'Gunsmoke' star James Arness dies at 88
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By Catholic Online (NEWS CONSORTIUM)
6/3/2011 (8 years ago)
Catholic Online (https://www.catholic.org)
Actor James Arness, known the world over as the righteous Dodge City lawman Matt Dillon in the TV western series "Gunsmoke" has died at the age of 88. Arness, in a letter to be published after his death and posted on his official Web site said that he had "a wonderful life and was blessed with some many loving people and great friends."
As U.S. Marshal Dillon in the 1955-75 CBS Western series, James Arness was justly famous for his portrait of a quiet, heroic man with an unbending dedication to justice and the town he protected.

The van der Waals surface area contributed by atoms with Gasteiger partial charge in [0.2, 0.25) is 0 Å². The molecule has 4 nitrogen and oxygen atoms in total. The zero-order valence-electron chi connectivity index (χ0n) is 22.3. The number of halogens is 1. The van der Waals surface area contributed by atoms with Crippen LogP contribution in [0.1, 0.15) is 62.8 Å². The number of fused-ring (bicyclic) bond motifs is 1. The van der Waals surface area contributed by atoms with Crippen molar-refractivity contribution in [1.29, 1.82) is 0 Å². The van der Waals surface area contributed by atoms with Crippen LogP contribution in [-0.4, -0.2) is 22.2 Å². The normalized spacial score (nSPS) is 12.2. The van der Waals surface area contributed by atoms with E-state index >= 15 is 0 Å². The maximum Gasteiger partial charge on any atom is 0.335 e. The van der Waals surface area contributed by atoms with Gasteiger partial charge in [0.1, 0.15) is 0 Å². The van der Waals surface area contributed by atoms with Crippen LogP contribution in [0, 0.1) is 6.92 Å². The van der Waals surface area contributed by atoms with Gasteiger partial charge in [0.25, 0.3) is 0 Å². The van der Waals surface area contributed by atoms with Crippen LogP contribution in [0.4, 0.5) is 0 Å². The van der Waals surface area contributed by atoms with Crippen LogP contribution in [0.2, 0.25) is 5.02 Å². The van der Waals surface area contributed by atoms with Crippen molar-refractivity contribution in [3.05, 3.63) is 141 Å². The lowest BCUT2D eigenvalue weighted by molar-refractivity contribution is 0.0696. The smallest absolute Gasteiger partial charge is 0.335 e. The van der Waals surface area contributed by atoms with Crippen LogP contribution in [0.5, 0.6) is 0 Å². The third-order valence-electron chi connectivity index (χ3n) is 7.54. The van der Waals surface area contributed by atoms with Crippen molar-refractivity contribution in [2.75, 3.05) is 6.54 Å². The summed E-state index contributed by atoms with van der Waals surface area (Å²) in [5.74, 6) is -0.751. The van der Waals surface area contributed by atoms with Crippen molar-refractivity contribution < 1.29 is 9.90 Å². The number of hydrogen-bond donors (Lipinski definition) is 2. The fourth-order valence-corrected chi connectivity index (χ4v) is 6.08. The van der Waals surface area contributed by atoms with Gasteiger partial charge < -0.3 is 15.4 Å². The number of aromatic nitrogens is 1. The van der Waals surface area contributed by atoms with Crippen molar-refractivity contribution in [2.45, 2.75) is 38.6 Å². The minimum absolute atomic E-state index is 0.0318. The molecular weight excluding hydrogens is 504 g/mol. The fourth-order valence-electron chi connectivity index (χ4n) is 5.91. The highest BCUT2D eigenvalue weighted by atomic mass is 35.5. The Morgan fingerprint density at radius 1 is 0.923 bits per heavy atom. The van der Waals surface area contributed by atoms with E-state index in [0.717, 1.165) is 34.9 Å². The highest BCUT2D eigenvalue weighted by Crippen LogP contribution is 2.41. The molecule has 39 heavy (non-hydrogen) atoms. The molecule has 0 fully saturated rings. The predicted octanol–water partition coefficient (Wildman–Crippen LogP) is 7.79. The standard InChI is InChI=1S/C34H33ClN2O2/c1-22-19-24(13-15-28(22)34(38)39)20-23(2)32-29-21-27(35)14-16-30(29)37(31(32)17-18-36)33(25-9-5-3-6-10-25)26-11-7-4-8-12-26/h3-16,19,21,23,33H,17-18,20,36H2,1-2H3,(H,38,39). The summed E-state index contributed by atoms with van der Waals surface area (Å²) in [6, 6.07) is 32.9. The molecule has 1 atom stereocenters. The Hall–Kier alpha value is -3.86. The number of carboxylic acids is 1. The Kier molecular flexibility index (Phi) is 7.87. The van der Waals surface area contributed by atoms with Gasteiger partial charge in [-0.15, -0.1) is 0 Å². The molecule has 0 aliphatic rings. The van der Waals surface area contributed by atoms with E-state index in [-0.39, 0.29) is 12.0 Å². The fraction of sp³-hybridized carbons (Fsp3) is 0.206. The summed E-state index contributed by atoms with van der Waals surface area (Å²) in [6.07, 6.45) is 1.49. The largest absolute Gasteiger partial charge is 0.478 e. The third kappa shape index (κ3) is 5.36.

LOS ANGELES, CA (Catholic Online) - "I wanted to take this time to thank all of you for the many years of being a fan of 'Gunsmoke,' 'The Thing,' 'How the West Was Won' and all the other fun projects I was lucky enough to have been allowed to be a part of. I had the privilege of working with so many great actors over the years." As U.S. Marshal Dillon in the 1955-75 CBS Western series, Arness was justly famous for his portrait of a quiet, heroic man with an unbending dedication to justice and the town he protected. The brother of fellow TV actor Peter Graves, Arness drifted across the world until he was drafter to fight in World War II in 1942. Left with a limp after the Battle of Anzio in 1944, Arness returned stateside and began to dabble in acting. An imposing six-foot-six inch tall, Arness was cast as the menacing alien in the classic "The Thing" in 1951. Arness initially declined the offer of the part in "Gunsmoke" until he received wise counsel from his friend John Wayne. "Go ahead and take it, Jim," Wayne urged him. "You're too big for pictures. Guys like Gregory Peck and I don't want a big lug like you towering over us. Make your mark in television." "Gunsmoke" went on to become the longest-running dramatic series in network history until NBC's "Law & Order" tied in 2010. Arness shunned the Hollywood social scene and was an intensely private man. His personal life was wrought with tragedy when both his wife and daughter died from drug overdoses. He met his future wife Virginia Chapman while both were studying at Southern California's Pasadena Playhouse. They wed in 1948 and had two children, Jenny and Rolf. Chapman's son from her first marriage, Craig, was adopted by Arness. The marriage foundered and in 1963 Arness sought a divorce and custody of the three children, which he was granted. Virginia Arness attempted suicide twice, in 1959 and in 1960. In 1975, Jenny Arness died of an apparently deliberate drug overdose. Two years later, an overdose that police deemed accidental killed her mother.
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